Review Summary: An almost masterpiece being held inside an excellent album.
Certain albums will get a Grammy, but have such a mixed reception that it’s a wonder on how that album managed to get said Grammy in the first place. One of these types of albums was Tell Me I’m Pretty from Cage The Elephant. It was the band’s fourth album and their first after their success with Melophobia. The reception for Tell Me I’m Pretty has been all over the place from getting a Grammy to being called to their worst effort to being called “meh”. For my first review, I will take a look back at the divisive album and ask if this album really is the band’s worst.
The music on Tell Me I’m Pretty could be best described as Melophobia Pt.2 in the sense that it’s a rock album with a pop twist to it. Tell Me I’m Pretty takes the pop stuff further and adds more a sixties flavor to the sound. For the most part, this sound works well with Matt Shultz and his passionate vocals and Brad Shultz’s blues-y guitar playing. Jared Champion’s drumming never really impresses, but never hurts the album. He’s a nice backbeat to the rest of the band. That leaves Daniel Tichenor who’s bass playing sounds good, but he’s severely hampered by the production job. Sound-wise if you enjoyed Melophobia then, chances are you’ll enjoy the sound they have here.
You can have a good sound and fall flat on your face if you don’t have the songwriting to support the band’s efforts. Luckily, the band seemed to have improved here from the previous album especially from a lyrical sense. The band had already been improving from the immature nature of their debut and here it’s another leap in maturity for the band. “Sweetie Little Jean” might have some awkward phrasing in certain parts, but it’s a really well-written song. “Cry Baby” starts off the album showcasing some of the themes from Melophobia like death and time. “How Are You True” might be the band’s best acoustic number so far with great lyrics being only marred with an awkward ending. Sadly, some of these songs are noticeable step-back in songwriting like the somewhat grating “That’s Right” and silly writing in “Mess Around”. Still, the writing in songs like “Cold, Cold, Cold”, “Punchin’ Bag”, and the aforementioned “Sweetie Little Jean” make up for the short comers. However, even those weaker songs have their upsides with the performances.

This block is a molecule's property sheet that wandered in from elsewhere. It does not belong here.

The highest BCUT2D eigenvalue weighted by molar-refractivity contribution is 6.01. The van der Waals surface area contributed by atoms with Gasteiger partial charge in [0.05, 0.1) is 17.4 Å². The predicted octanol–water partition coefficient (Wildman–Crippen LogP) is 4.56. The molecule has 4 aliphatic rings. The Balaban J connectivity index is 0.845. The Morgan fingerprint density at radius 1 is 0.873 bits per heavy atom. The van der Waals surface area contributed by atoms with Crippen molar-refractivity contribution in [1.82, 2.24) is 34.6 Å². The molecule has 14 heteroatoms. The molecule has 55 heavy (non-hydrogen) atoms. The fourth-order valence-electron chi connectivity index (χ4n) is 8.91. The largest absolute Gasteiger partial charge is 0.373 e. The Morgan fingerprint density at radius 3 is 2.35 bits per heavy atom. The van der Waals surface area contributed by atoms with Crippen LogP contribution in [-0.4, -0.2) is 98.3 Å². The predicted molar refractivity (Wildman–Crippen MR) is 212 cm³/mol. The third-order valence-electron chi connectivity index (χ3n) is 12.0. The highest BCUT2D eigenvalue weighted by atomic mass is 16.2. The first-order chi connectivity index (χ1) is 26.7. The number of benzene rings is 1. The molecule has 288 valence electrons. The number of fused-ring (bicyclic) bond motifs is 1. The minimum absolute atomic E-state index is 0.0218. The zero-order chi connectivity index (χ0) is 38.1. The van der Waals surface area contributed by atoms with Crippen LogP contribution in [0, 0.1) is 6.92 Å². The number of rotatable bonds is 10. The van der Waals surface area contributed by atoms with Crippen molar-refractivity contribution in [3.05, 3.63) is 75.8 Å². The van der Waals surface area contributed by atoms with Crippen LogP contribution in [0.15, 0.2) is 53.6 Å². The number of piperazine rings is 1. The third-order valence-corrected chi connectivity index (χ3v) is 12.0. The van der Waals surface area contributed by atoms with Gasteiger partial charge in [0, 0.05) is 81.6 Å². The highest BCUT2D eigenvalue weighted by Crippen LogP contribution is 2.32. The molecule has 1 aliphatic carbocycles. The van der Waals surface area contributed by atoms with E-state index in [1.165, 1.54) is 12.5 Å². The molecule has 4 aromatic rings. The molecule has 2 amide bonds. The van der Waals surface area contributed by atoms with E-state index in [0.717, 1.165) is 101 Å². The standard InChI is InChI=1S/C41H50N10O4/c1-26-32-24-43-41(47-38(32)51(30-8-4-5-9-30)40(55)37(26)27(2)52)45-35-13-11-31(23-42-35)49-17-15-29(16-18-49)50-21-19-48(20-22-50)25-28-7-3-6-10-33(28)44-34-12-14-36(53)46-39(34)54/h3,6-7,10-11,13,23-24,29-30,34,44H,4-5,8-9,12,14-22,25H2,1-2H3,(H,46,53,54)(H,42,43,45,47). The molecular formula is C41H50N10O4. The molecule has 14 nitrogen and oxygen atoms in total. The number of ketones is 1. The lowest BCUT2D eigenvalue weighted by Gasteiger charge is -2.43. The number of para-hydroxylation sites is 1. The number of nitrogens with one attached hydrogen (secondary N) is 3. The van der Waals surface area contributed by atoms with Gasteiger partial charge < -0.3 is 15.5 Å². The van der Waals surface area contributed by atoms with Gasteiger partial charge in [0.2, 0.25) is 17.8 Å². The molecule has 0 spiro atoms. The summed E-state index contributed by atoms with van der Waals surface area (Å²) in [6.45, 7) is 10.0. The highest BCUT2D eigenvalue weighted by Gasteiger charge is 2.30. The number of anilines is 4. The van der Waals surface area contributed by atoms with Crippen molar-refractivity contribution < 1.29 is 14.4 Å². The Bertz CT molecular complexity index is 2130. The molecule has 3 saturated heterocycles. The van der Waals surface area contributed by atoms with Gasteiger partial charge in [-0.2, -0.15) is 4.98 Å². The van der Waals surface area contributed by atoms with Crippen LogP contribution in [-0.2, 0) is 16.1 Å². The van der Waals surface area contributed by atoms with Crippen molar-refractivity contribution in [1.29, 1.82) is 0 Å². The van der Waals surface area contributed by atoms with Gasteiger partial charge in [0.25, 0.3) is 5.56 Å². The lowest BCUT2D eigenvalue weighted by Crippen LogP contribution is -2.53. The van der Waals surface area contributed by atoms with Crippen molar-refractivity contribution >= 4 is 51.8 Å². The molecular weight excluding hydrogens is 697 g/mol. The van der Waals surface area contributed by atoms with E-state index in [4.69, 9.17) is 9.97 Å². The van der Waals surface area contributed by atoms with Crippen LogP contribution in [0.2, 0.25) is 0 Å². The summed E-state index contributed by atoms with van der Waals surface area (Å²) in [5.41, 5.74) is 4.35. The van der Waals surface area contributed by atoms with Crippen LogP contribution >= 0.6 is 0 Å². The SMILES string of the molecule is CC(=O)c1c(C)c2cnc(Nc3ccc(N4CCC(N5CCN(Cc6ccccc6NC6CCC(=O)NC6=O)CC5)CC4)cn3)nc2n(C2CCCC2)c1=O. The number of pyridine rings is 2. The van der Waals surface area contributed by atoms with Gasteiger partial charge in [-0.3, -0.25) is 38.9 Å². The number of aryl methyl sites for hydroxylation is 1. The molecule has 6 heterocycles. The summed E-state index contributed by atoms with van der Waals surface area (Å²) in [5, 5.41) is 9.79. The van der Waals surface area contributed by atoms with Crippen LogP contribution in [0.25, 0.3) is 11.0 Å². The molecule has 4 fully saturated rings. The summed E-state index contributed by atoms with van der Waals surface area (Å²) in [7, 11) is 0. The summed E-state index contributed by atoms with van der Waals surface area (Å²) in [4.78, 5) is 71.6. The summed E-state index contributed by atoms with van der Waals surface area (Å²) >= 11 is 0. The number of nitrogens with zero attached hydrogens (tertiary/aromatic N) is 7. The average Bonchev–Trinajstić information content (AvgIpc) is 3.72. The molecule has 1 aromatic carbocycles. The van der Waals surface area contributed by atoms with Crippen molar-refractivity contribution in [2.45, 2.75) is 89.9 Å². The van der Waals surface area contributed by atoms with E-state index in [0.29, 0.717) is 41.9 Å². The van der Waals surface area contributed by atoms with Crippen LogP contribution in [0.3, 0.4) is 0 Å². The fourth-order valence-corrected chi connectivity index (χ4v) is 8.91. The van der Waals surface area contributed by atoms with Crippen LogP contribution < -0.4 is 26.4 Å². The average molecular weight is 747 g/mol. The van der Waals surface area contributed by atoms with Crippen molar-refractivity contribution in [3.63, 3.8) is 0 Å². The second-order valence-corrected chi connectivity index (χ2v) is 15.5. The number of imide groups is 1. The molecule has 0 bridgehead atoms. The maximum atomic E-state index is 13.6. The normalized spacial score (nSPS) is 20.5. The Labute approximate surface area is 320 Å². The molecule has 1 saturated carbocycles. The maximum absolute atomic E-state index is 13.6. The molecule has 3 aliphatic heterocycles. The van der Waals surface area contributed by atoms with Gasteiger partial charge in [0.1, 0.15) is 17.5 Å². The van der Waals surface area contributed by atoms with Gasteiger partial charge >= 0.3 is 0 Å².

Cage The Elephant have always seemed passionate through their music and that hasn’t died down on this album. Matt Shultz still gives it his all in his singing although he's lacking his crazier moments found on songs like “Indy Kidz” or “Teeth”. That’s balanced out with better melodies then their previous works. “Mess Around” would be a lot worse if it wasn’t for the catchy melodies found throughout the whole thing. Songs like “Trouble” and “Too Late To Say Goodbye” are pretty much using the chorus as a crutch for their shortcomings. There really aren’t any bad melodies found throughout with almost every song having a great chorus with one exception that being “That’s Right”. Brad Shultz isn’t a technical guitarist, but he delivers by putting in great riffs for each song. “Portuguese Knife Fight” has a fantastic riff along with “Cry Baby”. The Shultz brothers are pretty much the highlight of the album. Daniel Tichenor and Jared Champion aren’t bad and do have some moments like the bass playing on “Cold, Cold, Cold” and the drumming on “How Are You True”, but in general they are just kind of in the background and the production isn’t helping any.
I should bring up the elephant in the room when it comes to this album, the production. Dan Auerbach did the production and it’s so obvious as a lot of the songs sound like The Black Keys now. “Mess Around” and “That’s Right” are probably the worst examples because the guitar tone on those sound eerily similar and it’s probably not a coincidence. While the previous albums all had a fuzz-based sound to the guitars, they went completely overboard here. Not all songs are hurt by this production job (“Sweetie Little Jean” and “How Are You True”), but the majority are impacted badly by the choices made here. The biggest issue with the production is the fact the bass playing tends to be buried by everything else. The production is what is really holding this album back from being better than its predecessor as everything else was an improvement.
So, the verdict❓ Well, it’s one of their best albums so far. It’s songwriting is pretty great and the album is never unenjoyable (although “That’s Right” comes close). The production was not the greatest idea and the lead singles are considerably weaker to everything else on the album except for “Cold, Cold, Cold”. Tell Me I’m Pretty probably didn’t deserve a Grammy or anything like that, but it’s a really solid album that contains some of the band’s greatest songs. There’s no reason I can see for this being called the band’s worst, but it’s not their best as it can’t reach the heights of it’s 2013 counterpart. Is it a recommended album" If you like Cage The Elephant, then yes. If you don’t like them, then I wouldn’t bother with this one.
“Sweetie Little Jean”
“Cold, Cold, Cold”
“Portuguese Knife Fight”